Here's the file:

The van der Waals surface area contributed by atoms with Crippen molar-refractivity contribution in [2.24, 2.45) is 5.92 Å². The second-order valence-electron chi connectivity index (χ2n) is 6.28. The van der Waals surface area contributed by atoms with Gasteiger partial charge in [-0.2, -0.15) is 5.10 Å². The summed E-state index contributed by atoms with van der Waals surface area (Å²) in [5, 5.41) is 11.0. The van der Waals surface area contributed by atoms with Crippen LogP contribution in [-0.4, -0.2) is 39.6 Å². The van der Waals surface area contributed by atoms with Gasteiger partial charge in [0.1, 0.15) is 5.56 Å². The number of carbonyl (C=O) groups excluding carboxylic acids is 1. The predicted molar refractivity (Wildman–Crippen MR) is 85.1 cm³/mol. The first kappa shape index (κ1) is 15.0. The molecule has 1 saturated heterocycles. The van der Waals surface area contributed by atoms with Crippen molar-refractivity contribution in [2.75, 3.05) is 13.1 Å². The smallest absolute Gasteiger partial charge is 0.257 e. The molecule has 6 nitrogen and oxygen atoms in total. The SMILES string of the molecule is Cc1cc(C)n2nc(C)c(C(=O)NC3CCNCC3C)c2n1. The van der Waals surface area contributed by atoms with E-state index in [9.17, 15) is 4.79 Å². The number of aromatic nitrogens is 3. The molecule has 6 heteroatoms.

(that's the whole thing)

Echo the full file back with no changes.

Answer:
The van der Waals surface area contributed by atoms with Crippen molar-refractivity contribution in [2.24, 2.45) is 5.92 Å². The second-order valence-electron chi connectivity index (χ2n) is 6.28. The van der Waals surface area contributed by atoms with Gasteiger partial charge in [-0.2, -0.15) is 5.10 Å². The summed E-state index contributed by atoms with van der Waals surface area (Å²) in [5, 5.41) is 11.0. The van der Waals surface area contributed by atoms with Crippen LogP contribution in [-0.4, -0.2) is 39.6 Å². The van der Waals surface area contributed by atoms with Gasteiger partial charge in [0.1, 0.15) is 5.56 Å². The number of carbonyl (C=O) groups excluding carboxylic acids is 1. The predicted molar refractivity (Wildman–Crippen MR) is 85.1 cm³/mol. The first kappa shape index (κ1) is 15.0. The molecule has 1 saturated heterocycles. The van der Waals surface area contributed by atoms with Crippen molar-refractivity contribution in [2.75, 3.05) is 13.1 Å². The smallest absolute Gasteiger partial charge is 0.257 e. The molecule has 6 nitrogen and oxygen atoms in total. The SMILES string of the molecule is Cc1cc(C)n2nc(C)c(C(=O)NC3CCNCC3C)c2n1. The van der Waals surface area contributed by atoms with E-state index in [9.17, 15) is 4.79 Å². The number of aromatic nitrogens is 3. The molecule has 6 heteroatoms.